One thing becomes clear when we read the gospel stories about Jesus: he seldom had anything good to say about riches and rich people. He said that it is easier for a camel to pass through the eye of a needle than for a rich man to enter the kingdom of God (Matt 19.23). In his parables, rich people are usually the bad guys. He called money “unrighteous wealth” (Luke 16.11). In the parable of the sower Jesus said that riches are a hindrance to hearing the word of God (Luke 8.14). Sure, there are a few rich people in the gospels who are not bad guys, but that is because they get rid of all their riches (like Zaccheus, Luke 19.8) or they used them for Jesus (like Joseph of Arimathea). In fact, over and over in the gospels, Jesus teaches that the best thing to do with our money is to get rid of it (Luke 14.33: “none of you can be My disciple who does not give up all his own possessions”)!
This same attitude is continued in the letter of James. He speaks of rich people who blaspheme the name of Jesus, and who cheat their workers (Jam 2.7; 5.1-6). Similarly, Paul warns the rich in 1 Tim 6.9, 17f, and Jesus criticized the rich church in Laodicea for their spiritual blindness (Rev 3.17).
Did Jesus and his apostles have some kind of chip on their shoulder against all rich people? Was this a political thing (like the modern anti-wealth movement in this country), basically driven by envy? Or was it just that the rich people in Jesus’ day were particularly bad people? The answer is: none of the above. But is this fair, for Jesus to lump all rich people basically into the same group and roundly condemn them as a group? The basic answer is: yes.
This is no academic exercise. The fact is that everyone of us is rich by comparison not only to the people of Jesus’ day, but by comparison to almost everyone else in the world. Because we live in the United States of America, we all share in a wealth that was unthinkable to the ancients, and is still unimaginable to most people elsewhere in the world. It should strike us that all of these passages about rich people are about us.
The fact is that riches are a temptation that hardly anyone can ignore. The fleshly side of our constitution sees them and covets them as having the potential to satisfy and make our lives easy. All of us, to some extent, have fallen for this lie. Riches are a temptation in both directions, as it were. First, they are a temptation to the poor, to those who “want to get rich” (1 Tim 6.9). Poor people can easily be deluded by the worldly idea that enough money will make us happy or that money would somehow mean that we have “arrived” and we are legitimate and successful (although Jesus said, “not even when one has an abundance does his life consist of his possessions,” Luke 12.15). But second, they are also a temptation to those who have them. That’s right, having riches can be just as dangerous of a temptation as not having them. How? Because the simple fact is that when we have money, we tend to rely on it.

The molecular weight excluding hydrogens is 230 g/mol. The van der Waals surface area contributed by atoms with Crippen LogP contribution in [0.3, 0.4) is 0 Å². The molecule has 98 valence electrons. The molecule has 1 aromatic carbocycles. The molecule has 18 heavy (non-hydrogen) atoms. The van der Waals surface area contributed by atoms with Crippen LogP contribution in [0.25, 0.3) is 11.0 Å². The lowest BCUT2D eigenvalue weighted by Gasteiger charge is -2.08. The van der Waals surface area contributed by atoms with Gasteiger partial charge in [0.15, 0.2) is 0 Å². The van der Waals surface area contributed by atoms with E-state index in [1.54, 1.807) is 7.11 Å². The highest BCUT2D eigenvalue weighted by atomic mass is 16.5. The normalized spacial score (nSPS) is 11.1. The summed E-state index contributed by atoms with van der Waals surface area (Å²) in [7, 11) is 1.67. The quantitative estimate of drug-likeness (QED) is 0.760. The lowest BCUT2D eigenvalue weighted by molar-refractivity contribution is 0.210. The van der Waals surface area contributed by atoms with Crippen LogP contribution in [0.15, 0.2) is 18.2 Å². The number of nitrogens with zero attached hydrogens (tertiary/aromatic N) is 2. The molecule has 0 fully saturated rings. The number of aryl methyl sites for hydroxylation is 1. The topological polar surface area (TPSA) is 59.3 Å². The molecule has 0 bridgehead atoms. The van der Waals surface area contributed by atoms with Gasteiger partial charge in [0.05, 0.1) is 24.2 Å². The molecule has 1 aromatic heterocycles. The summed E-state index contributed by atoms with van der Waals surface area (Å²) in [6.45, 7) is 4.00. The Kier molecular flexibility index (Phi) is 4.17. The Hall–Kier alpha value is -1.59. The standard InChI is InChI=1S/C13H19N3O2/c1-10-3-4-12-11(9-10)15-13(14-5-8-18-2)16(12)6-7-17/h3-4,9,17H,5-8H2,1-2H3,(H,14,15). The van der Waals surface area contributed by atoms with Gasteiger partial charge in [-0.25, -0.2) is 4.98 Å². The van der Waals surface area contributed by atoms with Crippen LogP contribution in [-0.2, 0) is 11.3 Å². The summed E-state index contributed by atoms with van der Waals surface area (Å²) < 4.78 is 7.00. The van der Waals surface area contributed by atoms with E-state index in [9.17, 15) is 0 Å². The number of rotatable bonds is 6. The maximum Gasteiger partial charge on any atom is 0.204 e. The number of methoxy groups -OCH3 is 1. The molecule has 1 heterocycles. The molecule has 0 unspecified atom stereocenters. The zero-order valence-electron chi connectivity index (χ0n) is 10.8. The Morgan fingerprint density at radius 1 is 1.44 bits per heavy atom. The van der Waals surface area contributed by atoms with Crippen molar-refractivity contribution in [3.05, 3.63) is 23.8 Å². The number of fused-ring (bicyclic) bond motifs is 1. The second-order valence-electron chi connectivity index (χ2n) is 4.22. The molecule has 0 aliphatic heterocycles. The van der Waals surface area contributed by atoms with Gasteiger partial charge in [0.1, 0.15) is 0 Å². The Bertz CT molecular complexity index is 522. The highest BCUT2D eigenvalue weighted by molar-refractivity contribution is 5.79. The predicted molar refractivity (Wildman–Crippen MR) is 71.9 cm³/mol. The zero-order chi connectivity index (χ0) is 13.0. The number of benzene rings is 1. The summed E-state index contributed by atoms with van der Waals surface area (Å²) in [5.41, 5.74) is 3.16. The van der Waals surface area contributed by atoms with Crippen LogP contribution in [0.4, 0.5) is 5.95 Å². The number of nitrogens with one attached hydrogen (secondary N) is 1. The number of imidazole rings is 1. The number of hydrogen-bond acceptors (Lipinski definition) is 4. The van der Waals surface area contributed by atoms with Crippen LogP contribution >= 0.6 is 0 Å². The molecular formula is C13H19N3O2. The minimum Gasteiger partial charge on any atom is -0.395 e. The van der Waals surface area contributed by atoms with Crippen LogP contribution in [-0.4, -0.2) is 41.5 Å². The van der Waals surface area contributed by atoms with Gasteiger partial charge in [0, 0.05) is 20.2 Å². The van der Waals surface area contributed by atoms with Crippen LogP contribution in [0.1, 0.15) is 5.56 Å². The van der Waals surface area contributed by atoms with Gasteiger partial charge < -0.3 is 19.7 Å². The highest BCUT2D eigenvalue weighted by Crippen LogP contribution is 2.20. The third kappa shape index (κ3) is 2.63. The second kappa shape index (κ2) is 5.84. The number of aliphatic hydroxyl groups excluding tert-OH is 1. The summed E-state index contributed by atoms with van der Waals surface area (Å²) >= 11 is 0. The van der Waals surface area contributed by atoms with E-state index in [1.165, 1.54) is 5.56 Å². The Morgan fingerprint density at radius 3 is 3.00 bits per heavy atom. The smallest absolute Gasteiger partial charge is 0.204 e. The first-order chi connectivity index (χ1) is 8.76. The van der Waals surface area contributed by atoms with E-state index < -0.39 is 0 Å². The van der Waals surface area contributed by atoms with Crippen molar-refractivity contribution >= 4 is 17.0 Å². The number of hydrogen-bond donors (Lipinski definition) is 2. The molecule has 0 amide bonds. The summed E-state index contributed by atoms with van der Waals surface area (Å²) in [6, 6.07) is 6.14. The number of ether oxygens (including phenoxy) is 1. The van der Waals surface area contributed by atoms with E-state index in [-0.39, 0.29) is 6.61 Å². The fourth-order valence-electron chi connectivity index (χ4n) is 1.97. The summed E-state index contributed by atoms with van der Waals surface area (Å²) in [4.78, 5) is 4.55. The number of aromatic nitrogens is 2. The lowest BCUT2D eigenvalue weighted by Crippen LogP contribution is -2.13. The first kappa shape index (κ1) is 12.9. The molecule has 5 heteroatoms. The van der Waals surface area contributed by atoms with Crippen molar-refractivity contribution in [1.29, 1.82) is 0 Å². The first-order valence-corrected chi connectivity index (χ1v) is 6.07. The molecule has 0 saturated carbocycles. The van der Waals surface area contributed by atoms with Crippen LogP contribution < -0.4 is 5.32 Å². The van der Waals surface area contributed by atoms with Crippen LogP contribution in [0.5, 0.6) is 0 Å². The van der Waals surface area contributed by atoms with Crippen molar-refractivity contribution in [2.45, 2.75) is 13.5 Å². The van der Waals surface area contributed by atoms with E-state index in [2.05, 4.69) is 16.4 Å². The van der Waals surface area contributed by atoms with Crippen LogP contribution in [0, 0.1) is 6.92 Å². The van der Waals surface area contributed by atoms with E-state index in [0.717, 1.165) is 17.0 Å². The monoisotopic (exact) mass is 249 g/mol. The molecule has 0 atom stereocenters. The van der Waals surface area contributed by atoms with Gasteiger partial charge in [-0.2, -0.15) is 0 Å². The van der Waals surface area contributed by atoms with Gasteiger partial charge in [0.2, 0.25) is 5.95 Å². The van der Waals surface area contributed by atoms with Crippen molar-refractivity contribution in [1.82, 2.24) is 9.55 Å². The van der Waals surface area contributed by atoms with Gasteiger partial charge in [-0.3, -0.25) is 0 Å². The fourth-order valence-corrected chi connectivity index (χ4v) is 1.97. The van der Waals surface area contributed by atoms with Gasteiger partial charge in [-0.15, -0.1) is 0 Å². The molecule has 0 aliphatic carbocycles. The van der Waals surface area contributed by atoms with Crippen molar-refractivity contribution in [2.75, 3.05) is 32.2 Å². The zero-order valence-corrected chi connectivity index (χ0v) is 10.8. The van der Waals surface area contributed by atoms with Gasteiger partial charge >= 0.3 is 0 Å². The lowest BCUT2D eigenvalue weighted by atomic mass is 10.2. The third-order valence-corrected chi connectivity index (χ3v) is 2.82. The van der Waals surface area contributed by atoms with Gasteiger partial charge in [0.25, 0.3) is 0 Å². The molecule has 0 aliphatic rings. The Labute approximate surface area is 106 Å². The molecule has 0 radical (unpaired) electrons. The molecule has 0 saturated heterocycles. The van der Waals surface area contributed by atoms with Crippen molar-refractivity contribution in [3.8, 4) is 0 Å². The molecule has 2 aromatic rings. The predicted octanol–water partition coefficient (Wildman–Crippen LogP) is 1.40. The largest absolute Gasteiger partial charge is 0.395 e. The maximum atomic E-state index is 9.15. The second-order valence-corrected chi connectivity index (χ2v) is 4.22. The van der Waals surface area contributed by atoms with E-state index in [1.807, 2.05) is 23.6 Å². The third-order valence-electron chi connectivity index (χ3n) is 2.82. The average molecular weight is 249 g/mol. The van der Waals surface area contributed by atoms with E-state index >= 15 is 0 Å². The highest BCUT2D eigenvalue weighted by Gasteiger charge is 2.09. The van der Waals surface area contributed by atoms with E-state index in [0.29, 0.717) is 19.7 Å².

And therein lies the problem. God wants us to rely on Him for everything, for our daily bread, our clothing, our shelter, and for everything we need in life (Matt 6.25-34). That’s what Israel was supposed to have learned in the wilderness, that man does not live by bread alone, but by God’s promise word to us. If we have anything, God gave it to us. And if we have more than we need, it is because God wants to use us as channels of blessing to others.
But that’s not how we are trained to think, is it? We think that if we are too generous with our money then we “won’t have anything” (as if that is a bad thing), and if we don’t invest in our IRA’s and 401K’s then we won’t have anything when we retire. Aside from the idea that “retirement” is never mentioned as part of a “normal” life in the Bible (it is an ideal we have cooked up), it is again the problem of trusting in our money and not in God. Do we think that God won’t take care of us?
We often say, “God doesn’t condemn riches, he condemns the love of riches.” But only a small part of that is true. First, that particular way of putting the matter is never stated in the Bible. It may comfort us to say it that way, but Jesus never said that. Second, we must not delude ourselves into thinking that “Even though I am rich, I am handling it properly.” Maybe you are, but the chances are good that we probably are not. Again, we tend to trust our money, regardless of the amount. Whatever “love of money” is, we tend to think that it is what the other guy is doing, not us.
Jesus spoke of the deceitfulness of riches (Matt 13.22), and this is why he seldom had anything good to say about them or about the people who love them. The plain fact is that riches deceive us into a false sense of security, and we become self-deceived by them. It is a powerful force that has ruined countless lives, including those of God’s people.
Furthermore, the quest for money is a form of selfishness that is exactly opposite of the love that we are to have for others. The love of money causes us to mistreat other people. This is why the rich man in the parable of Luke 16 was condemned, because in his greed he had no love for others (namely, poor Lazarus, whom he saw every day). In short, wealth is the enemy of love.
This is why Paul told Timothy “Instruct those who are rich in this present world not to be conceited or to fix their hope on the uncertainty of riches, but on God, who richly supplies us with all things to enjoy. Instruct them to do good, to be rich in good works, to be generous and ready to share, storing up for themselves the treasure of a good foundation for the future, so that they may take hold of that which is life indeed.” This is the only right way to view, and use, riches.